Local writer Corinne Whiting started traveling (a lot) again as soon as COVID restrictions eased. We caught up with her to chat more about a recent trip to sunny California. She has plenty of tips so you can soon start planning hot desert getaways. For now, let’s all read this and dream about it!

Which airline did you fly with and where did you stay?

I arrived in the California desert by rental car (from Scottsdale, Arizona, where I had spent a few weeks with my parents) and returned from Palm Springs on a nonstop Delta flight. Palm Springs International Airport is one of my favorite open-air, breathe-taking, tiny airports. I stayed at the Westin Mission Hills Golf Resort & Spa at Rancho Mirage. Highlights included dreamy sunsets over rabbit-studded golf courses and a healing massage (for an unwanted pinched nerve) at the property’s spa.

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What was the most surprising in this adventure?

I’ve been to the Palm Springs area once before, but this trip allowed me to dive deeper into the culture beyond the destination’s postcard-ready prints (think swaying palm trees, cabana cocktails by turquoise pools, funky art and architecture – reminiscent of an earlier, alluring era). Some of my favorite discoveries this time around included a visit to the Living Desert Zoo and Gardens (especially the WaTu-Tu village area), history-rich Sunnylands, the Walter Ambassadors 200-acre Rancho Mirage Winter Home and Leonore Annenberg, and Cabot’s intriguing Pueblo Museum in Desert Hot Springs. After visiting the museum, we bathed in the Azure Palm Hot Springs Resort & Day Spa Oasis, where the mineral water – which emerges from the ground at 174 degrees – is said to be rich in healing and restorative minerals.

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How does the desert heat affect life there?

I found it fascinating to learn how locals synchronize their days with their surroundings, planning errands and other outings for the early morning hours when possible. Many of them then rush into air-conditioned havens during the hottest part of the day, emerging as the sun begins to slip behind the peaks and a misty purple hue glows behind the silhouettes of cacti. Luckily, many sidewalks and restaurant patios have misters that spray cooling water, and riding the Palm Springs Aerial Tramway — billed as the world’s largest revolving streetcar — is another great way to beat the daytime heat. . You’ll find much cooler temperatures at Mountain Station (elevation 8,516 feet), as well as over 80 km of outdoor hiking trails.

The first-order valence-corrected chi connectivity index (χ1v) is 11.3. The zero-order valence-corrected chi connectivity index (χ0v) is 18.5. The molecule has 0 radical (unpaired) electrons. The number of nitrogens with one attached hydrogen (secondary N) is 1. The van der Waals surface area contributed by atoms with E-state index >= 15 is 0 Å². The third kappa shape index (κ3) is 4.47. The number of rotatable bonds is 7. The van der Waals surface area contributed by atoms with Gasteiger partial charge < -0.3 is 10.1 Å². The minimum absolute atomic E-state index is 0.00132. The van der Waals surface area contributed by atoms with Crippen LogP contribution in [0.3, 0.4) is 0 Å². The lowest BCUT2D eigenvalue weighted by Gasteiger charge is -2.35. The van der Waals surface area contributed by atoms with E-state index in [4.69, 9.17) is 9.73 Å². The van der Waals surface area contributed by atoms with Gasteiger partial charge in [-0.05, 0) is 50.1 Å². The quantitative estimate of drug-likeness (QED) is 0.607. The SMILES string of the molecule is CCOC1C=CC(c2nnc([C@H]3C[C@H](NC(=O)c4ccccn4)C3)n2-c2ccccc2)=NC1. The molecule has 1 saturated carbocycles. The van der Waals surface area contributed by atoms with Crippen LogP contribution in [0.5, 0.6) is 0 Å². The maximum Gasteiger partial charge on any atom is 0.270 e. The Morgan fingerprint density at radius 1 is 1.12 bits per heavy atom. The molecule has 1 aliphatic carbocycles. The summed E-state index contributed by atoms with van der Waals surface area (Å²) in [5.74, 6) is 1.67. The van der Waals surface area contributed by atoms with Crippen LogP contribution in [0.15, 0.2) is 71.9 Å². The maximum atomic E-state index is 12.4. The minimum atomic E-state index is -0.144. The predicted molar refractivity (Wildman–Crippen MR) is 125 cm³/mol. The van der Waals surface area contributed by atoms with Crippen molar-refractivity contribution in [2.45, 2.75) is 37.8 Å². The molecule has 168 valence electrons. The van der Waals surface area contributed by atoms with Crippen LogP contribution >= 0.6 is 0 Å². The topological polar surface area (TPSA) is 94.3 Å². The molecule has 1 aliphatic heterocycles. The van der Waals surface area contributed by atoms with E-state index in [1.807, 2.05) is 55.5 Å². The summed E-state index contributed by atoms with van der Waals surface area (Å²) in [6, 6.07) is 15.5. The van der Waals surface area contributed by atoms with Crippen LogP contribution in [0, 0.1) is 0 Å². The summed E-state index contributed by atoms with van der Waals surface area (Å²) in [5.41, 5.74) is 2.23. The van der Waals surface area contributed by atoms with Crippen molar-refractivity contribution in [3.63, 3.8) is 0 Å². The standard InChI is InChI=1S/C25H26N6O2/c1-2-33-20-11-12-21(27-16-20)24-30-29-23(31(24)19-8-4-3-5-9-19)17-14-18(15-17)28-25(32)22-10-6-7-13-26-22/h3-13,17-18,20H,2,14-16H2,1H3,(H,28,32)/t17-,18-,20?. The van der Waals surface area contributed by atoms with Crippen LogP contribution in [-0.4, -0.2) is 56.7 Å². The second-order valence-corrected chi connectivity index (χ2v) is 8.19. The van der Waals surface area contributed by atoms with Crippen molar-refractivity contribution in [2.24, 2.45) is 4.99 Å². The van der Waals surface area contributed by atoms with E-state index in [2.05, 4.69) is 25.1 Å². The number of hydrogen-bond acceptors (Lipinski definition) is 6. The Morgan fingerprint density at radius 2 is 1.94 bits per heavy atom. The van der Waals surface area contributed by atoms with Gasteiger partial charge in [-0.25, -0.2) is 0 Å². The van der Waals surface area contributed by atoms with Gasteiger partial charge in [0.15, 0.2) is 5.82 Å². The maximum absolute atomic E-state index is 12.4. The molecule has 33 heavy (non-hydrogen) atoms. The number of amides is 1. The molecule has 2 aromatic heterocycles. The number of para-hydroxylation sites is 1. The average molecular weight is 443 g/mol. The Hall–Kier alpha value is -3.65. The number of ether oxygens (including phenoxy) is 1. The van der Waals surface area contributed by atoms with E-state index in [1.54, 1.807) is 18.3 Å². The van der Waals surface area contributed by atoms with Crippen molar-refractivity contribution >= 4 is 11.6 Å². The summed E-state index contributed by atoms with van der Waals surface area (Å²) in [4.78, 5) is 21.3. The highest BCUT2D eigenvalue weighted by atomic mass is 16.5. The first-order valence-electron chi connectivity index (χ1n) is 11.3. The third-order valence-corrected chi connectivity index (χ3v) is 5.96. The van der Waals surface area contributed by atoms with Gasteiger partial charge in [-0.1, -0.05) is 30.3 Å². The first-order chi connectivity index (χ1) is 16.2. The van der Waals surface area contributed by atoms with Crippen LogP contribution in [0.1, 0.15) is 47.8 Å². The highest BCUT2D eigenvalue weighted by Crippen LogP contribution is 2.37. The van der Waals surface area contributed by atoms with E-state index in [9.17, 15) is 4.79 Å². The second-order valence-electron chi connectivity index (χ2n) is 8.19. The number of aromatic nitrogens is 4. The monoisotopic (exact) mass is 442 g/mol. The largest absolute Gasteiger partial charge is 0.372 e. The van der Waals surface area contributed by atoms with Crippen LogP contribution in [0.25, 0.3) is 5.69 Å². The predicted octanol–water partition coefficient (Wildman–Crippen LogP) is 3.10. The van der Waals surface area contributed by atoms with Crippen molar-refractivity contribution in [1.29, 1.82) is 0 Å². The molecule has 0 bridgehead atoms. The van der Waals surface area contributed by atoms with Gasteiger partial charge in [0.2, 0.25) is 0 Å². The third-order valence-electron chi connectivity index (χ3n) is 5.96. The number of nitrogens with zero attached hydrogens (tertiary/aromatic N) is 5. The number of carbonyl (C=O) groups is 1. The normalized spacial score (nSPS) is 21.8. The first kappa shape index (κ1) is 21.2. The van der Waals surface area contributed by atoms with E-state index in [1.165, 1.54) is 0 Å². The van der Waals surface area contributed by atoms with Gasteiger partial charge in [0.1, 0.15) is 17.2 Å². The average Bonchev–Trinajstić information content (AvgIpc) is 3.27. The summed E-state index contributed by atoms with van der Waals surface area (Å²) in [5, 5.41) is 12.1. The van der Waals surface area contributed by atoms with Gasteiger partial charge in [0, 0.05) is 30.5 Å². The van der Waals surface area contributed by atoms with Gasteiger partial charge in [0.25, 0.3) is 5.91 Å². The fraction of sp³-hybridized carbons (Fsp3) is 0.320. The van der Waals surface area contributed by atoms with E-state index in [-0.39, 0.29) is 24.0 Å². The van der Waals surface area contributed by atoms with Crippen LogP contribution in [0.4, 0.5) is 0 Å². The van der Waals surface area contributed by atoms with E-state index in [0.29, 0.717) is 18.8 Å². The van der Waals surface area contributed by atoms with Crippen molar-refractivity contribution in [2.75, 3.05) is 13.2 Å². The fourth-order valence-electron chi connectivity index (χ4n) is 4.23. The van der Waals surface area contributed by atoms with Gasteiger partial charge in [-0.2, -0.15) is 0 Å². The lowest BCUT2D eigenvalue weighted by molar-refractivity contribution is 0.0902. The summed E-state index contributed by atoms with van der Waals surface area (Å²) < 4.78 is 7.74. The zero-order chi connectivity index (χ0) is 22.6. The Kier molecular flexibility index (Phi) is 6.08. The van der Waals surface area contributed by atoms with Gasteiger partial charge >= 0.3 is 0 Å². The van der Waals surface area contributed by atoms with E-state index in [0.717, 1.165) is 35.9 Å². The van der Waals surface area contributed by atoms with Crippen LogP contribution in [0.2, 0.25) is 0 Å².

Where should visitors eat?

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Start the day off right at Sherman’s Deli and Bakery, an old-school New York-style outpost, where breakfast highlights range from matzo brei and corned beef hash to Nova lox with scrambled eggs. (Be sure to grab a black-and-white cookie for the road.) At lunchtime, pick up organic goodies from the Luscious Lorraine Market or plant-based gems — like pan-fried garlic tofu bahn mi – Chef Tanya’s cuisine. For a real treat, grab a table under the colorful umbrellas and coveted misters at Shields Date Garden, a family business that has been inviting customers to experience local date cultivation for nearly a century. While the stuffed dates and date shakes seem like must-orders, I was also thrilled with my chicken curry salad with papaya (and homemade banana bread!). In the evening, soak up good vibes and magical light on the patio at 1501 Uptown Gastropub, where standout dishes included chilled melon soup, local date and arugula salad, roast chicken with skillet and flourless chocolate cake with seasonal berry coulis. For one of the best pastel mountain sunsets, enjoy dinner at the rooftop oasis Pacifi ca Seafood Restaurant, located along the upscale El Paseo neighborhood.

What was the best thing about your trip?

Connecting with the locals… but isn’t that always the best part of the trip? Visit Greater Palm Springs has launched a wonderful Love Local campaign (readily available on its website), which connects visitors to “family-owned, locally-sourced and community-loved” businesses. I loved walking into The Body Deli, “the pioneer of fresh, raw, organic skincare for face, body, and hair,” and coming home to their Palm Springs Spa collection (a lovely gift, if you’re in the research !). Another unique experience was taking a behind-the-scenes tour of Brandini Toffee’s Rancho Mirage factory with the charming young owner, Brandon Weimer, and his very supportive father. Weimer has been making caramel and perfecting his delicious recipe since his high school days; the company has won countless awards and brought Martha Stewart fans to The Food Network. Visit for insight into the production process and dive into decadent artisan treats. Another night to remember: Mexican fare and surprise live music at Casuelas Cafe, where cheering locals line-danced under twinkling lights and a rising moon.

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Will you come back?

Would love to, especially in the wetter, darker months! I now fully understand why so many Seattleites flock south each winter to seek natural warmth and vitamin D (beyond blue-light desk lamps). Also, I haven’t yet managed to get to the beautiful Joshua Tree National Park, which has been on my bucket list for a long time; I am determined to walk through this fantastic landscape on my next visit – mark my words!

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Cory E. Barnes

The author Cory E. Barnes